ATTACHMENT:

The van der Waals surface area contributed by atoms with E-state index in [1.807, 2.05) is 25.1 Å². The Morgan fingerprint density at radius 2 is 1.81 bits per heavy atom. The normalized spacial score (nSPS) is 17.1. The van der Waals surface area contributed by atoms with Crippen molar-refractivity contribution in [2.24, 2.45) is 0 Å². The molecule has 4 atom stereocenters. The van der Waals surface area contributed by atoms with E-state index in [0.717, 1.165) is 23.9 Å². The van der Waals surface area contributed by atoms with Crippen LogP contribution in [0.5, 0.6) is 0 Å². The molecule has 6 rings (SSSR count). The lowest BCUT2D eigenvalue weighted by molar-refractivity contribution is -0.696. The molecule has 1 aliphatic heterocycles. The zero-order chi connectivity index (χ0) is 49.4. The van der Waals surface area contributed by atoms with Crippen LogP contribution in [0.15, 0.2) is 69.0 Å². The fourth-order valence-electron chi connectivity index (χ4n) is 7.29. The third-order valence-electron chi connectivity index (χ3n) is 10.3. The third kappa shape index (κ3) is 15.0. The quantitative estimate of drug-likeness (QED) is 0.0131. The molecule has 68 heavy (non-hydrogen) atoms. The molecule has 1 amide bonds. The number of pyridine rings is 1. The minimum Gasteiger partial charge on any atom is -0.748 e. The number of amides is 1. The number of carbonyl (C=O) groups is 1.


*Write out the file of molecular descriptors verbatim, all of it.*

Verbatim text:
The van der Waals surface area contributed by atoms with E-state index in [1.807, 2.05) is 25.1 Å². The Morgan fingerprint density at radius 2 is 1.81 bits per heavy atom. The normalized spacial score (nSPS) is 17.1. The van der Waals surface area contributed by atoms with Crippen molar-refractivity contribution in [2.24, 2.45) is 0 Å². The molecule has 4 atom stereocenters. The van der Waals surface area contributed by atoms with E-state index in [0.717, 1.165) is 23.9 Å². The van der Waals surface area contributed by atoms with Crippen LogP contribution in [0.5, 0.6) is 0 Å². The molecule has 6 rings (SSSR count). The lowest BCUT2D eigenvalue weighted by molar-refractivity contribution is -0.696. The molecule has 1 aliphatic heterocycles. The zero-order chi connectivity index (χ0) is 49.4. The van der Waals surface area contributed by atoms with Crippen LogP contribution in [0.15, 0.2) is 69.0 Å². The fourth-order valence-electron chi connectivity index (χ4n) is 7.29. The third-order valence-electron chi connectivity index (χ3n) is 10.3. The third kappa shape index (κ3) is 15.0. The quantitative estimate of drug-likeness (QED) is 0.0131. The molecule has 68 heavy (non-hydrogen) atoms. The molecule has 1 amide bonds. The number of pyridine rings is 1. The minimum Gasteiger partial charge on any atom is -0.748 e. The number of amides is 1. The number of carbonyl (C=O) groups is 1.